Kleenspeed reports on testing the EV-X11 electric race car at Infineon Raceway

Kleenspeed, developer of electric vehicle drive train components, just distributed a press release going over results of their recent testing with the EV-X11 electric race car.  This car is based on the West WX-10 race car chassis, and has been outfitted with electric drive train components for Kleenspeed to use in testing the technology being developed by the company.  The company has taken the vehicle to all the REFUEL races, and intends to do so again this year.  Their results at the REFUEL series lets the company go around claiming the EV-X11 is the fastest electric race car in the world.  I suppose Toyota or Quimera or Drayson might quibble with that claim, but Kleenspeed may be correct in that the EV-X11 is the fastest electric race car in some precise categorization.  In any case, the EV-X11 holds the track record at Laguna Seca for electric race cars.

Getting to the report – in May the company spent two days at the Infineon Raceway doing tests on days that other gas race cars were testing.

Since REFUEL 2011 the company has improved the battery management system, data collection and telemetry, and the motor controller has been turned up to 100% from the 65% it was at in 2011.  As a result of the higher power levels, they’ve switched from a Gates belt to a chain drive, and have upgraded the suspension system.

The first session, on May 7, Kleenspeed CEO Tim Collins took the car through 5 laps without incident.  However, they determined the car was very much faster than last years setup and needed more suspension work.

After adjusting suspension and dampers Kleenspeed brought the EV-X11 back to the track on May 14.  This time they tapped on Kevin Mitz of Rennworks Motorsports to be the driver.  They report hitting a top speed of 125 miles/hr on the front straightway at Infineon, and Mitz supposedly thinks the car can do low 1:30’s lap times.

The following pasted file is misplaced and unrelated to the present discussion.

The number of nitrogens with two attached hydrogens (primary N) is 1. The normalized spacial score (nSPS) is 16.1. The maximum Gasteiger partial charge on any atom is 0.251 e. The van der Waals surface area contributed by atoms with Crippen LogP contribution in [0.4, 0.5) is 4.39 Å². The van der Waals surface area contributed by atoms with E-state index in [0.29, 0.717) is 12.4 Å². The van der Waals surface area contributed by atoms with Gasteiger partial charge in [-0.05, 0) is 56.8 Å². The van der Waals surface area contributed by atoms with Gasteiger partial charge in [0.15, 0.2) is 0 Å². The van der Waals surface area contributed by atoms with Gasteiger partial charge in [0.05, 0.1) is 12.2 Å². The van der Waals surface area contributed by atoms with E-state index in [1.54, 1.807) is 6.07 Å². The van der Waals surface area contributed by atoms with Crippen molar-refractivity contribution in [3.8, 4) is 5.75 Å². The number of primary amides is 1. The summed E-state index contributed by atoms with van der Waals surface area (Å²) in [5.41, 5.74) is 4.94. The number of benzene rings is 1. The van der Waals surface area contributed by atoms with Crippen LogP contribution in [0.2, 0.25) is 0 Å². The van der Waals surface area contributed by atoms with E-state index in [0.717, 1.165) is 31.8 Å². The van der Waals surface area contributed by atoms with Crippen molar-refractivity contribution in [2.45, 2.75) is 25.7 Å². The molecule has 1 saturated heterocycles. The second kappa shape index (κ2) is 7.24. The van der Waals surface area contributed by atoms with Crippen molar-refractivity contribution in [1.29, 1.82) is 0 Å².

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“The EV-X11 is really a revelation to drive and I’m impressed with the sophistication of the KleenSpeed powertrain. The unique EV torque curve gives me extra pull off he corners and the elimination of the constant shifting a gasser requires keeps the EV-X11 in a steady state that makes for smoother, faster laps. No question, KleenSpeed’s EV technology offers significant advantages in a race car.” said Kevin Mitz

KLEENSPEED President, Tim Collins offered the following insights after the sessions.

“Wow … we really have made progress in the past year. All the data we acquired and the move to 100% power have made a huge difference in the feel the car. It is so strong now that I have to be very careful in putting the power down, as it is very easy to spin. I think the chassis tuning has helped corner speed significantly and I feel that putting a full time racer behind the wheel is really necessary now.”

“In addition to the added power and torque, the car is clearly more capable. I’m really impressed with the 2012 updates to the EV-X11. All credit goes to Dante Zeviar, our CTO and chief designer, and the KleenSpeed mechanical and electrical engineers and crew members, with the input of pro racer, Kevin Mitz on chassis set up. “

“KleenSpeed wants to retain our lap record at Laguna Seca during the upcoming ReFuel TT and keep the EV-X11 as the fastest electric race car in the world. I’m very excited and looking forward to ReFuel on July 1st with confidence.”

About David Herron

David Herron is a writer and software engineer living in Silicon Valley. He primarily writes about electric vehicles, clean energy systems, climate change, peak oil and related issues. When not writing he indulges in software projects and is sometimes employed as a software engineer. David has written for sites like PlugInCars and TorqueNews, and worked for companies like Sun Microsystems and Yahoo.

About David Herron

David Herron is a writer and software engineer living in Silicon Valley. He primarily writes about electric vehicles, clean energy systems, climate change, peak oil and related issues. When not writing he indulges in software projects and is sometimes employed as a software engineer. David has written for sites like PlugInCars and TorqueNews, and worked for companies like Sun Microsystems and Yahoo.

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